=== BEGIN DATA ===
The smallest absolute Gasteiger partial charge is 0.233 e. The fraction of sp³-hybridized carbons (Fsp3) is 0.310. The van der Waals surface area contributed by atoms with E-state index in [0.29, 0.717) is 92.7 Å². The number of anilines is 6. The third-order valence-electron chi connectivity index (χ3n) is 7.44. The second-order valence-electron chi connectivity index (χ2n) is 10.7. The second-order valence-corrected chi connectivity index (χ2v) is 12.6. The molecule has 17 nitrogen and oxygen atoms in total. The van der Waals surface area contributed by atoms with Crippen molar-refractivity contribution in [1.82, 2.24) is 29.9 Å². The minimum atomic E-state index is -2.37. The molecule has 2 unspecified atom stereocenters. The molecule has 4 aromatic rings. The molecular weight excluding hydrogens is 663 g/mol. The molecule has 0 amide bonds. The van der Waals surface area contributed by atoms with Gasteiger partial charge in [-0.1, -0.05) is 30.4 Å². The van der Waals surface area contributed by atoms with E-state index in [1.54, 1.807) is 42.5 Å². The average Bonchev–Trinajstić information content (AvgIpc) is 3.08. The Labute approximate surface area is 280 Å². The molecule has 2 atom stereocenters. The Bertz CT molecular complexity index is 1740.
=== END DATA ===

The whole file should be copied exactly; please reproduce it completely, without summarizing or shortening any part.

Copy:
The smallest absolute Gasteiger partial charge is 0.233 e. The fraction of sp³-hybridized carbons (Fsp3) is 0.310. The van der Waals surface area contributed by atoms with E-state index in [0.29, 0.717) is 92.7 Å². The number of anilines is 6. The third-order valence-electron chi connectivity index (χ3n) is 7.44. The second-order valence-electron chi connectivity index (χ2n) is 10.7. The second-order valence-corrected chi connectivity index (χ2v) is 12.6. The molecule has 17 nitrogen and oxygen atoms in total. The van der Waals surface area contributed by atoms with Crippen molar-refractivity contribution in [1.82, 2.24) is 29.9 Å². The minimum atomic E-state index is -2.37. The molecule has 2 unspecified atom stereocenters. The molecule has 4 aromatic rings. The molecular weight excluding hydrogens is 663 g/mol. The molecule has 0 amide bonds. The van der Waals surface area contributed by atoms with Gasteiger partial charge in [-0.1, -0.05) is 30.4 Å². The van der Waals surface area contributed by atoms with E-state index in [1.54, 1.807) is 42.5 Å². The average Bonchev–Trinajstić information content (AvgIpc) is 3.08. The Labute approximate surface area is 280 Å². The molecule has 2 atom stereocenters. The Bertz CT molecular complexity index is 1740.